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All Quiet on the Western Front (1930)

Not Rated | | Drama , War | 24 August 1930 (USA)
A young soldier faces profound disillusionment in the soul-destroying horror of World War I.

Director:

Lewis Milestone

Writers:

Erich Maria Remarque (by), Maxwell Anderson (adaptation) | 3 more credits »
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Popularity
2,148 ( 1,829)

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Won 2 Oscars. Another 5 wins & 2 nominations. See more awards »

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Cast

Cast overview, first billed only:
Louis Wolheim ... Kat
Lew Ayres ... Paul (as Lewis Ayres)
John Wray ... Himmelstoss
Arnold Lucy ... Kantorek
Ben Alexander ... Kemmerich (as Kemmerick)
Scott Kolk ... Leer
Owen Davis Jr. ... Peter
Walter Rogers ... Behn (as Walter Browne Rogers)
William Bakewell ... Albert
Russell Gleason ... Mueller
Richard Alexander ... Westhus
Harold Goodwin ... Detering
Slim Summerville ... Tjaden (as 'Slim' Summerville)
G. Pat Collins ... Bertinck (as Pat Collins)
Beryl Mercer ... Paul's Mother
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Storyline

This is an English language film (made in America) adapted from a novel by German author Erich Maria Remarque. The film follows a group of German schoolboys, talked into enlisting at the beginning of World War 1 by their jingoistic teacher. The story is told entirely through the experiences of the young German recruits and highlights the tragedy of war through the eyes of individuals. As the boys witness death and mutilation all around them, any preconceptions about "the enemy" and the "rights and wrongs" of the conflict disappear, leaving them angry and bewildered. This is highlighted in the scene where Paul mortally wounds a French soldier and then weeps bitterly as he fights to save his life while trapped in a shell crater with the body. The film is not about heroism but about drudgery and futility and the gulf between the concept of war and the actuality. Written by Michele Wilkinson, University of Cambridge Language Centre, <mw125@cus.cam.ac.uk>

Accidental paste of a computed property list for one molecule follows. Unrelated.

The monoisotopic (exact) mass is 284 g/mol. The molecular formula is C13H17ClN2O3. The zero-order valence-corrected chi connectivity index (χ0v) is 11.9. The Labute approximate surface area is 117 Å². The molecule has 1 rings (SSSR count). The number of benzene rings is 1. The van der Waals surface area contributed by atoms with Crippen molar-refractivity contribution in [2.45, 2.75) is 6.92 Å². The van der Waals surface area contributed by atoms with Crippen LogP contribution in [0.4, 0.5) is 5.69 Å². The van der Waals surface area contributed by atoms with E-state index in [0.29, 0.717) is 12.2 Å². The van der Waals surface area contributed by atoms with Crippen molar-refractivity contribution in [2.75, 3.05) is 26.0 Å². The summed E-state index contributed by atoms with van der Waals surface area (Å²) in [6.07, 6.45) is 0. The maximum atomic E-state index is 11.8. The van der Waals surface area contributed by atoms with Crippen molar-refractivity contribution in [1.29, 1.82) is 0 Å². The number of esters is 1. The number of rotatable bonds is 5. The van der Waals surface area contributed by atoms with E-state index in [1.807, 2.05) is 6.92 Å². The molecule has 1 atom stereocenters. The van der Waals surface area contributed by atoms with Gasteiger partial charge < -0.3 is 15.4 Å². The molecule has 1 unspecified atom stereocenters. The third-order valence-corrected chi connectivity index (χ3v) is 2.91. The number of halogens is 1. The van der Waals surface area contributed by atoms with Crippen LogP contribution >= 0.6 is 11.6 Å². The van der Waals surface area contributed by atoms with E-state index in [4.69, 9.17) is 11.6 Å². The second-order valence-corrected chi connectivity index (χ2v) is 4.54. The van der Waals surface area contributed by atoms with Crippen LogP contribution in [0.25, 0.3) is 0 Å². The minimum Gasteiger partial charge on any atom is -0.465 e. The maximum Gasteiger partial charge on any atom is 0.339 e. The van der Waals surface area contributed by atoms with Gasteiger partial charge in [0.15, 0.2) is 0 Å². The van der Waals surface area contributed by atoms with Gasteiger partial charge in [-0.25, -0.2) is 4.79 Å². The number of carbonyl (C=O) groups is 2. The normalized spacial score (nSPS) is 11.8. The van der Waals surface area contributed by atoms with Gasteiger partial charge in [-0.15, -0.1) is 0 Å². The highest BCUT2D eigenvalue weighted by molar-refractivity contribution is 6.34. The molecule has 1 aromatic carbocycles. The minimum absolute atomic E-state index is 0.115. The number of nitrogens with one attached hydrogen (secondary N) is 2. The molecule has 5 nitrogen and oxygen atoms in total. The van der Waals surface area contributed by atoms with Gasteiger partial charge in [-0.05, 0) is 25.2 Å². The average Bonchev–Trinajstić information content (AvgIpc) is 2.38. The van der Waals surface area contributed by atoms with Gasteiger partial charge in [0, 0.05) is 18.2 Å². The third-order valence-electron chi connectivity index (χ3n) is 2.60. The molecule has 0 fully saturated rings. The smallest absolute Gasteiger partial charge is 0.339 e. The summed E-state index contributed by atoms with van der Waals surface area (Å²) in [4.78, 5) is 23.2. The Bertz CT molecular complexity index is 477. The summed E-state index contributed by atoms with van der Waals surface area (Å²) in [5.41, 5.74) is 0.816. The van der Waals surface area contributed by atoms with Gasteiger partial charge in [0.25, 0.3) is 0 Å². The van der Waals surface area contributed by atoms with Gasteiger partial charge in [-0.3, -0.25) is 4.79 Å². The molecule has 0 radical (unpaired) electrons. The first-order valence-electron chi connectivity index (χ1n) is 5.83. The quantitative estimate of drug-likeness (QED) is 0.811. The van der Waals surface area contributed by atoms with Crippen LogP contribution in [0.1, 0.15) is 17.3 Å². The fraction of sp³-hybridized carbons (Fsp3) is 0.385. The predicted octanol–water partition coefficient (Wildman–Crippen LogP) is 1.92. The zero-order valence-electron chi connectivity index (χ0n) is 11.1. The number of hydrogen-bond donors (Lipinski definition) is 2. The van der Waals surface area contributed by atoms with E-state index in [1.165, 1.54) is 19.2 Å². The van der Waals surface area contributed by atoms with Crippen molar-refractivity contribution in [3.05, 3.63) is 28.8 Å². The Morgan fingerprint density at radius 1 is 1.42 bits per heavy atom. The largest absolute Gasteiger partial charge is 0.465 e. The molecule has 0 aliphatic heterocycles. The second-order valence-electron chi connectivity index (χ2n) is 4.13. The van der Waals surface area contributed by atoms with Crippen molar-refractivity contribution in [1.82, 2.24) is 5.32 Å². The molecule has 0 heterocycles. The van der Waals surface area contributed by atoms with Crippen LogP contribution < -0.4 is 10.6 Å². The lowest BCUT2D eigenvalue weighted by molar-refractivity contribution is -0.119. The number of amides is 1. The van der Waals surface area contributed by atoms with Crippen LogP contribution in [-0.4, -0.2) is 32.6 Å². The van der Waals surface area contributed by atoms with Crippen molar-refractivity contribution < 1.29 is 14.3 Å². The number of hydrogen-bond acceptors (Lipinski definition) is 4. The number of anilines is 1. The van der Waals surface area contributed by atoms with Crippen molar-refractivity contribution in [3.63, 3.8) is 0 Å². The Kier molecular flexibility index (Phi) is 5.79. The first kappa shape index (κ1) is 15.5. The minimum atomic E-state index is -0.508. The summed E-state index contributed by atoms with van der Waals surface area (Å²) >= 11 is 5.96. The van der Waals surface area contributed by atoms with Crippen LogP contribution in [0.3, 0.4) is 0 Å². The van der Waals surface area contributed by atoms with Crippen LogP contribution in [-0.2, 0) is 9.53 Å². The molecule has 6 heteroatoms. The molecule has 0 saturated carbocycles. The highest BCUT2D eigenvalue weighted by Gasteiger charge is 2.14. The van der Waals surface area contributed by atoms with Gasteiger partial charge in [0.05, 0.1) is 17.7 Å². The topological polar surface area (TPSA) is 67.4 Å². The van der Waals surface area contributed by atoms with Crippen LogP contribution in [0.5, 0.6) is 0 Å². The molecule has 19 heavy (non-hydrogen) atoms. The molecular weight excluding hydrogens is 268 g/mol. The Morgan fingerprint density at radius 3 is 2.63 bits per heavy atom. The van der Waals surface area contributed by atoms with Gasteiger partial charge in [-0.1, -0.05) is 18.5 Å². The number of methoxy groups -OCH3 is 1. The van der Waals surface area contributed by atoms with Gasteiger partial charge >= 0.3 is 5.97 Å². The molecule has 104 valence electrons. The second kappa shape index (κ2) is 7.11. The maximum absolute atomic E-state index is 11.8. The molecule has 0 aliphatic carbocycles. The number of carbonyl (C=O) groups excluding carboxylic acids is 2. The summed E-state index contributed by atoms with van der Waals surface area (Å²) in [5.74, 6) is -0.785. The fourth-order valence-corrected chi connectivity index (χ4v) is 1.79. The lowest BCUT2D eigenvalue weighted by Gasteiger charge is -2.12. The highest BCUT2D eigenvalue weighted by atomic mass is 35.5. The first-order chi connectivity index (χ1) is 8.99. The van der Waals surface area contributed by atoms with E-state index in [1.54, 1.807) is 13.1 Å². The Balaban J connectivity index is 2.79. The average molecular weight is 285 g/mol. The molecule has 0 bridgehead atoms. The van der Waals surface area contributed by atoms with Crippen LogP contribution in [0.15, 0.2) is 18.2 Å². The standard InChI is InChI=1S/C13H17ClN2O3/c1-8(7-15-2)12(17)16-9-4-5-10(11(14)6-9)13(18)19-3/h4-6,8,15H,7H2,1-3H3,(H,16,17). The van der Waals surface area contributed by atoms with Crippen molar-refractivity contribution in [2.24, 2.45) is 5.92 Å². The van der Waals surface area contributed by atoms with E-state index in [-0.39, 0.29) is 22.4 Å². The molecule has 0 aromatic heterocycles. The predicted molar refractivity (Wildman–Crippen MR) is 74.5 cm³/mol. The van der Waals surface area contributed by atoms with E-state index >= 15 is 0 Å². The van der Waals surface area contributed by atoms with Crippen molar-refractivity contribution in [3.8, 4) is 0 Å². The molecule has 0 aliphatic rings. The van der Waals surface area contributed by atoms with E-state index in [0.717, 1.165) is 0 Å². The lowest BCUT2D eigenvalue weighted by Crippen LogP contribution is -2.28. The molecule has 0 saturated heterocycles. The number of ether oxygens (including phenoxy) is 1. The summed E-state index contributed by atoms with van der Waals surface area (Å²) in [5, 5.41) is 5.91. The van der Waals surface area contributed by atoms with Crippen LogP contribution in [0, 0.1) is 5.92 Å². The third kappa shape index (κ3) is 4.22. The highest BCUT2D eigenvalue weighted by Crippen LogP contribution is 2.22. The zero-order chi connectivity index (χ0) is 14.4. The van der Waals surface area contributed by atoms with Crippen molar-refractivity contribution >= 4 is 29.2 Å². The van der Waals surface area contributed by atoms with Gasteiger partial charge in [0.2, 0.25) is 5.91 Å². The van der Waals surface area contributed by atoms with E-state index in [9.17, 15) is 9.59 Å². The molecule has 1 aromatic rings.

Plot Summary | Add Synopsis

Taglines:

At last....the motion picture!

Genres:

Drama | War

Certificate:

Not Rated | See all certifications »

Parents Guide:

View content advisory »
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Details

Country:

USA

Language:

English | French | German | Latin

Release Date:

24 August 1930 (USA) See more »

Also Known As:

Sin novedad en el frente See more »

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Box Office

Budget:

$1,448,864 (estimated)

Gross USA:

$3,270,000
See more on IMDbPro »

Company Credits

Production Co:

Universal Pictures See more »
Show more on IMDbPro »

Technical Specs

Runtime:

(cut) | (BBFC submission before censorship) | (restored) | (copyright length) | (DVD) | (TV)

Sound Mix:

Mono (Western Electric Sound System)| Silent (synchronized music score)

Aspect Ratio:

1.33 : 1
See full technical specs »
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Did You Know?

Trivia

As of 2016, this is the second of 11 movies to win the Academy Award for Best Picture without receiving a single acting nomination. The other ten, in order, are Wings (1927), Grand Hotel (1932), An American in Paris (1951), The Greatest Show on Earth (1952), Around the World in 80 Days (1956), Gigi (1958), The Last Emperor (1987), Braveheart (1995), The Lord of the Rings: The Return of the King (2003), and Slumdog Millionaire (2008). See more »